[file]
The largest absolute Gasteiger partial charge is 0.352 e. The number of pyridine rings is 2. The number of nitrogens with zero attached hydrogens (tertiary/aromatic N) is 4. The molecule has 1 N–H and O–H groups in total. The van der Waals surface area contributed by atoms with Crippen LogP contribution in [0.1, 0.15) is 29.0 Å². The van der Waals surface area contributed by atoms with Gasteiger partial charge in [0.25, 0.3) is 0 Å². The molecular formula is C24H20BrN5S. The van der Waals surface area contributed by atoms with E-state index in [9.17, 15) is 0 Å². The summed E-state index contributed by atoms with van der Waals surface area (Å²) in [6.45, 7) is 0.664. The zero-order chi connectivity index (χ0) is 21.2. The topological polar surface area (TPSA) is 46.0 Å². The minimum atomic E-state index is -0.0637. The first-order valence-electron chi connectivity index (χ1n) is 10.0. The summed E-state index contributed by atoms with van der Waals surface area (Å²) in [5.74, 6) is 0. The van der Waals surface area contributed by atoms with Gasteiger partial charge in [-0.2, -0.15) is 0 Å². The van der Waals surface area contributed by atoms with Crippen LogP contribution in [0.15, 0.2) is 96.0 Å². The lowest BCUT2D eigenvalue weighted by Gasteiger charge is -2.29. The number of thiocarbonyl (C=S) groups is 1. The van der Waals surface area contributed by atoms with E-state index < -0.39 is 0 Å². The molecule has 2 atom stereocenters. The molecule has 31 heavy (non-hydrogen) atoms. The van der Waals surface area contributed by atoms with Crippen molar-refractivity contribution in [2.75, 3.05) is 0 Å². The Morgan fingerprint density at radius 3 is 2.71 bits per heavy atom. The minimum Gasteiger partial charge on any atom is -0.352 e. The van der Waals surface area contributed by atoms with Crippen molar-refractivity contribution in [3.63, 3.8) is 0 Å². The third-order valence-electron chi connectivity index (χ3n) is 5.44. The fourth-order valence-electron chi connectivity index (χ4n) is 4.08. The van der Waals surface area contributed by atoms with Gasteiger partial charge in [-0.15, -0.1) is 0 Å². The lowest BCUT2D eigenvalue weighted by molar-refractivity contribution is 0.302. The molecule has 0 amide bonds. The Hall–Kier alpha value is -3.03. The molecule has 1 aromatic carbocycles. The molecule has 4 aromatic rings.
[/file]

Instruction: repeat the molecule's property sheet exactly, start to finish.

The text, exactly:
The largest absolute Gasteiger partial charge is 0.352 e. The number of pyridine rings is 2. The number of nitrogens with zero attached hydrogens (tertiary/aromatic N) is 4. The molecule has 1 N–H and O–H groups in total. The van der Waals surface area contributed by atoms with Crippen LogP contribution in [0.1, 0.15) is 29.0 Å². The van der Waals surface area contributed by atoms with Gasteiger partial charge in [0.25, 0.3) is 0 Å². The molecular formula is C24H20BrN5S. The van der Waals surface area contributed by atoms with E-state index in [9.17, 15) is 0 Å². The summed E-state index contributed by atoms with van der Waals surface area (Å²) in [6.45, 7) is 0.664. The zero-order chi connectivity index (χ0) is 21.2. The topological polar surface area (TPSA) is 46.0 Å². The minimum atomic E-state index is -0.0637. The first-order valence-electron chi connectivity index (χ1n) is 10.0. The summed E-state index contributed by atoms with van der Waals surface area (Å²) in [5.74, 6) is 0. The van der Waals surface area contributed by atoms with Gasteiger partial charge in [-0.2, -0.15) is 0 Å². The van der Waals surface area contributed by atoms with Crippen LogP contribution in [0.15, 0.2) is 96.0 Å². The lowest BCUT2D eigenvalue weighted by Gasteiger charge is -2.29. The number of thiocarbonyl (C=S) groups is 1. The van der Waals surface area contributed by atoms with E-state index < -0.39 is 0 Å². The molecule has 2 atom stereocenters. The molecule has 31 heavy (non-hydrogen) atoms. The van der Waals surface area contributed by atoms with Crippen molar-refractivity contribution in [2.75, 3.05) is 0 Å². The Morgan fingerprint density at radius 3 is 2.71 bits per heavy atom. The minimum Gasteiger partial charge on any atom is -0.352 e. The van der Waals surface area contributed by atoms with Crippen molar-refractivity contribution in [3.63, 3.8) is 0 Å². The third-order valence-electron chi connectivity index (χ3n) is 5.44. The fourth-order valence-electron chi connectivity index (χ4n) is 4.08. The van der Waals surface area contributed by atoms with Gasteiger partial charge in [-0.15, -0.1) is 0 Å². The lowest BCUT2D eigenvalue weighted by molar-refractivity contribution is 0.302. The molecule has 0 amide bonds. The Hall–Kier alpha value is -3.03. The molecule has 1 aromatic carbocycles. The molecule has 4 aromatic rings.